Why so? Because whatever our character, we have come to trust the world, thinking we know how it works, that there will be no real surprises, passing judgment and making decisions without recognizing that everything rests on a shaky foundation. Modern institutions, whether the criminal justice system, politics, religion, medicine, marriage and the family -- extend the list indefinitely -- provide us with a repertoire of commonsense expectations based on totally inadequate man-in-the-street knowledge. When the expectations aren't met, when prison guards beat to death innocent women and do so with impunity, we become outraged, confused, wary, and mistrustful. But eventually we calm down and go back to equanimity, back to a marginally modified but still intact set of expectations and taken-for-granted assumptions that trick us into making the world livable. Most of the time.

On occasion, however, the failures of modern society and the institutions we take for granted even as we sardonically berate them take a toll too heavy to bear. We see life for what it is, a crap game with rules that are routinely broken in countless ways for countless reasons, and even the people closest to us may let us down, if only because they are mortal and may simply die, leaving us alone. The arbitrary conventions that made the world interpretable and trustworthy are so badly out of whack that we retreat into psychosis, betray brethren, die prematurely from one natural cause or another, ineffectually rebel, immerse ourselves heart and soul in a meaningless social cause, or just quit, which may or may not involve suicide. This is the world that gave rise to a place and locus of activity with the sterile, bureaucratic designation Cell 211.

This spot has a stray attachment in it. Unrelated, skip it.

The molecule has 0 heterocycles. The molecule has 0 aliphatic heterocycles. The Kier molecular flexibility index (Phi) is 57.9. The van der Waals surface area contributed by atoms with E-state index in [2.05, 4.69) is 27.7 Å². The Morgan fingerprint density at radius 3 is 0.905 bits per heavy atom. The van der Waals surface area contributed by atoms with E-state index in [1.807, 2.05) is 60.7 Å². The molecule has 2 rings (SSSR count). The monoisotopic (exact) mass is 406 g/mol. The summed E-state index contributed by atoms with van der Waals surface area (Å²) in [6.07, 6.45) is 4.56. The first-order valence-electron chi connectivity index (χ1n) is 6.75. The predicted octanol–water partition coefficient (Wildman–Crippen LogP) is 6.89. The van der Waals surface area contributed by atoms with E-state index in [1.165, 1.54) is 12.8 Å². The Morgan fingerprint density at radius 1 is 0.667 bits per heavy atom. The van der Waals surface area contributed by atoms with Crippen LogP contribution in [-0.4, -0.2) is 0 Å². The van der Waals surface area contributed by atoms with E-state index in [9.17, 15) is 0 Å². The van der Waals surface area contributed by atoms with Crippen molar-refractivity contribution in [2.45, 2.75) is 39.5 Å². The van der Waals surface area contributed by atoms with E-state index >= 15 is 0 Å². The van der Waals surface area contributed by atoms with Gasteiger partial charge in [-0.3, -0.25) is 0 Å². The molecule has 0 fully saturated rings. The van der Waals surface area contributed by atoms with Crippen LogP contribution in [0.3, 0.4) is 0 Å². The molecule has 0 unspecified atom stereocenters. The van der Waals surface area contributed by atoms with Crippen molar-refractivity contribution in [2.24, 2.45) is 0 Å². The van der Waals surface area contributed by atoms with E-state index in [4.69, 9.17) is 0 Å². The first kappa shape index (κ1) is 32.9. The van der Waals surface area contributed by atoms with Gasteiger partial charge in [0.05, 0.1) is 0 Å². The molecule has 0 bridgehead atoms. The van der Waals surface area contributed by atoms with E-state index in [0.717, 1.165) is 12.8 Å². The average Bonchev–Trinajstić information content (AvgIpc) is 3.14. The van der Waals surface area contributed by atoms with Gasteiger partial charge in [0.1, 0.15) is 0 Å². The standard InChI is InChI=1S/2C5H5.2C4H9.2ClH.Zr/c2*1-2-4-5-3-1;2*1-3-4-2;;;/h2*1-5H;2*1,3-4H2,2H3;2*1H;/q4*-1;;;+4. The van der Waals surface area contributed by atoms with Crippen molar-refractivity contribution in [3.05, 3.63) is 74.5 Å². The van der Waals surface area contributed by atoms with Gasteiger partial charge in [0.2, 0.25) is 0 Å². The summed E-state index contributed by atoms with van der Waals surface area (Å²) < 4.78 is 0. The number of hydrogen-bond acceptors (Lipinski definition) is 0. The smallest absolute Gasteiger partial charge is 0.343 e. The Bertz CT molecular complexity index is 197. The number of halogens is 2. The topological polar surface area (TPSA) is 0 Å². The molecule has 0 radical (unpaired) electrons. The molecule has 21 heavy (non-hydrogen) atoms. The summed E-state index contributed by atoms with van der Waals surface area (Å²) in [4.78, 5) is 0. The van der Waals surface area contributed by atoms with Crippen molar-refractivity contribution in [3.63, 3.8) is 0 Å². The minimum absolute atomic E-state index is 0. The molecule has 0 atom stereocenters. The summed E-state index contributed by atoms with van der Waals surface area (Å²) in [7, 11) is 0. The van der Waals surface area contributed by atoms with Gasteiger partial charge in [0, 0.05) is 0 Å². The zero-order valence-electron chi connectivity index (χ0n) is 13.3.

But let's stop for a moment. This is a prison movie. The convicts deserve to be where they are. What happens happens. Right? In this case there are notable exceptions, conspicuous institutional failures, and these are just the plainly obvious ones, and they are not the only victims. One failure begets another. For the long term, we have a dark, chilling, desperate view of the world in intense microcosm. So, yes, Cell 211 is a thriller and a prison movie, but it's a good deal more. It's life as a crap game loaded with grotesque surprises.